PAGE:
22 Sep 2018 - 10:00 to 12:00
Itanagar , Arunachal Pradesh
Of the many shared histories and cultures of India’s
22 Sep 2018 - 16:30 to 18:00
Varanasi , Uttar Pradesh
Varanasi has many spiritual connotations, and each of these
23 Sep 2018 - 07:00 to 09:00
Gwalior , Madhya Pradesh
  This heritage trail will begin from the south-east

Workspace

Lexicography in India

 

What is Lexicography?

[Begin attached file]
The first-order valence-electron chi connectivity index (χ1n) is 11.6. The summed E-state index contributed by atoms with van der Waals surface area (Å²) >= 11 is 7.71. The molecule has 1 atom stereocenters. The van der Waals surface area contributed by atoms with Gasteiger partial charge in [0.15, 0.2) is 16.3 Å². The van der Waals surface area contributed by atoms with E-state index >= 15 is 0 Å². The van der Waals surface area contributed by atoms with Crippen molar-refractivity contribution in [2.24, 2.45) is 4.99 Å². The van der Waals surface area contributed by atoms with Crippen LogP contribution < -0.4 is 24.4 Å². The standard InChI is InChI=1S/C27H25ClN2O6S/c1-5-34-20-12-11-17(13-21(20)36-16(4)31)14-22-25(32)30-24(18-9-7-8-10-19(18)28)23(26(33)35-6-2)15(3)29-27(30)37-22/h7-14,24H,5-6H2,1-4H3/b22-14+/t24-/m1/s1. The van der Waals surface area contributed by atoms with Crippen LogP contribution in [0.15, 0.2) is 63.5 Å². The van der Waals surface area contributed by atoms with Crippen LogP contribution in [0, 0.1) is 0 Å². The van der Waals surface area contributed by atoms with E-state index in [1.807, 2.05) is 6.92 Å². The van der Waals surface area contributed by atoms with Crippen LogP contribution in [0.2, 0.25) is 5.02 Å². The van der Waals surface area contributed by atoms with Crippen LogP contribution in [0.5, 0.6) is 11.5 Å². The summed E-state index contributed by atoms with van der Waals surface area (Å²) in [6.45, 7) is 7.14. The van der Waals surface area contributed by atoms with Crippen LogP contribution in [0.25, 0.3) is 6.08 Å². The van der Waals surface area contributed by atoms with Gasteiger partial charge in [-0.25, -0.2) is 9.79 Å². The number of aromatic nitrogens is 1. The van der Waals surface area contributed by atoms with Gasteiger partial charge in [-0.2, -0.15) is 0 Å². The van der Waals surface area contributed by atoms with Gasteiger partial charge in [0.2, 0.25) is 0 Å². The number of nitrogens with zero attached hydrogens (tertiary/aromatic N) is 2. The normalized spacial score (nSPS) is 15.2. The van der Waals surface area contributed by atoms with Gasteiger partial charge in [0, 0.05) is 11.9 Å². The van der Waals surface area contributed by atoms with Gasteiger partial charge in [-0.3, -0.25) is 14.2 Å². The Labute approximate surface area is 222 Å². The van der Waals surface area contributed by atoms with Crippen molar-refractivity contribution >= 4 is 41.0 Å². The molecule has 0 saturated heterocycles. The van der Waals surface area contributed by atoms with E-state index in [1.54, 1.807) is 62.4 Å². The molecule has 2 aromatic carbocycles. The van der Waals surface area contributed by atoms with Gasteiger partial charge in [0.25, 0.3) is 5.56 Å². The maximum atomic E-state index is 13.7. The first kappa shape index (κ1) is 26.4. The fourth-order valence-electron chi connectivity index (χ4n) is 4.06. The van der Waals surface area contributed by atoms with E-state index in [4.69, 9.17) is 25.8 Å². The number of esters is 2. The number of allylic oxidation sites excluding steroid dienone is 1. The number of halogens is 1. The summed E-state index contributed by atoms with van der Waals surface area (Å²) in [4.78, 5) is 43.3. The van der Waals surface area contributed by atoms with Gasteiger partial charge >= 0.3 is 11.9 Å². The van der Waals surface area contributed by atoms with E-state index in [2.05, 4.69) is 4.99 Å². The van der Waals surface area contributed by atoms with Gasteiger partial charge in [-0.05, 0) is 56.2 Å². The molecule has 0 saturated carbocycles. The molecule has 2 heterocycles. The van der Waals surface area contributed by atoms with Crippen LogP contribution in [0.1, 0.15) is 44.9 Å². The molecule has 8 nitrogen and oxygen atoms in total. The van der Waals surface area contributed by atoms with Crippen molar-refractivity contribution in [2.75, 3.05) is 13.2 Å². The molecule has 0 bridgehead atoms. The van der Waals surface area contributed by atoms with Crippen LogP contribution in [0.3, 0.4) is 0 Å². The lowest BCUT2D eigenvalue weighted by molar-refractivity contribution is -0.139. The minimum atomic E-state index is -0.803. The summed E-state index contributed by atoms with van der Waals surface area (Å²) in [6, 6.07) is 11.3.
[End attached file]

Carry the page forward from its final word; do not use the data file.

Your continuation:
The term ‘lexicography’ is used in two distinctive senses: first, it refers to the compilation of dictionaries; and second, it refers to the study of dictionaries. The editors of the Dictionary of Lexicography rightly point out, ‘Lexicography, often misconceived as a branch of linguistics, is sui generis, a field whose endeavours are informed by the theories and practices of information science, literature, publishing, philosophy, and historical, comparative, and applied linguistics. Sister disciplines, such as terminology, lexicology, encyclopaedia work, bibliography, terminography, indexing, information technology, librarianship, media studies, translation, and teaching, as well as the neighbouring disciplines of history, education, and anthropology, provide the wider setting within which lexicographers have defined and developed their field (Hartmann and James 1998:iv).  The core material of lexicography is the ‘dictionary’, the commonest variety of reference work, at once the subject of lexicographical theory (dictionary research) and the product of lexicographical practice. Since dictionaries of different types and kinds occupy the ontological core of any given historical time in any society, lexicographical studies often reveal construction of knowledge systems, their changes, and the sociological reasons for the epistemological shifts. Modern theoreticians discuss four major epistemological shifts in the process of the development of human communication that are revealed through the study of dictionaries (i) the consolidation of speech and gesture; (ii) the development of writing; (iii) the advent of print technology; and (iv) electronic computation. While these four shifts can be traced in the linear history of any society, in India’s case all the four communicative systems coexist as the development of the various languages are at different levels. For instance, while classical languages such as Sanskrit and Tamil have long histories of writing systems, and their grammar and commentary traditions seeping through the sieves of histories of orality, print, and electronic computation, many indigenous languages of India such as Chakma, and Nagamese have acquired writing systems and alphabets as recent as in the twentieth century[1]. Many indigenous Indian languages such as Vaagri Boli (See Srinivasa Varma and Mubarak Ali 2010) continue to be a Creole and function without any writing systems.